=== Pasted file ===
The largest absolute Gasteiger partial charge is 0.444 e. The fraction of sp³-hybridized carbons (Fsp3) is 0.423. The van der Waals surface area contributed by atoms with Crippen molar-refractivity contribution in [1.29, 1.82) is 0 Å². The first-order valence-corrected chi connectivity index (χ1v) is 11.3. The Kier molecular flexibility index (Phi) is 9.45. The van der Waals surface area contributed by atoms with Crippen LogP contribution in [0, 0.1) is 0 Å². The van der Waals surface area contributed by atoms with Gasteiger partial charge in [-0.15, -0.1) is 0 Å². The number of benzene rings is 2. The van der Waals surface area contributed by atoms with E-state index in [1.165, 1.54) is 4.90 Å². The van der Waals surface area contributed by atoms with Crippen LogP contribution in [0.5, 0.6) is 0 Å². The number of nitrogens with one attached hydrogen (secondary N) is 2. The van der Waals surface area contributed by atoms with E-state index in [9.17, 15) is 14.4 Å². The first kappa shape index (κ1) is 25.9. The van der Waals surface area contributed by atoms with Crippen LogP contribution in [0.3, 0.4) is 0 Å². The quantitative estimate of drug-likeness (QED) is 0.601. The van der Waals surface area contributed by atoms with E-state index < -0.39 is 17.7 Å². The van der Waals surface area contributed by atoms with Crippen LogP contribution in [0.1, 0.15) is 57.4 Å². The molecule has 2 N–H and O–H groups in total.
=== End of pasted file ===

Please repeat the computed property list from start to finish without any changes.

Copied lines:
The largest absolute Gasteiger partial charge is 0.444 e. The fraction of sp³-hybridized carbons (Fsp3) is 0.423. The van der Waals surface area contributed by atoms with Crippen molar-refractivity contribution in [1.29, 1.82) is 0 Å². The first-order valence-corrected chi connectivity index (χ1v) is 11.3. The Kier molecular flexibility index (Phi) is 9.45. The van der Waals surface area contributed by atoms with Crippen LogP contribution in [0, 0.1) is 0 Å². The van der Waals surface area contributed by atoms with Gasteiger partial charge in [-0.15, -0.1) is 0 Å². The number of benzene rings is 2. The van der Waals surface area contributed by atoms with E-state index in [1.165, 1.54) is 4.90 Å². The van der Waals surface area contributed by atoms with Crippen LogP contribution in [0.5, 0.6) is 0 Å². The number of nitrogens with one attached hydrogen (secondary N) is 2. The van der Waals surface area contributed by atoms with E-state index in [9.17, 15) is 14.4 Å². The first kappa shape index (κ1) is 25.9. The van der Waals surface area contributed by atoms with Crippen LogP contribution in [0.3, 0.4) is 0 Å². The quantitative estimate of drug-likeness (QED) is 0.601. The van der Waals surface area contributed by atoms with E-state index < -0.39 is 17.7 Å². The van der Waals surface area contributed by atoms with Crippen LogP contribution in [0.1, 0.15) is 57.4 Å². The molecule has 2 N–H and O–H groups in total.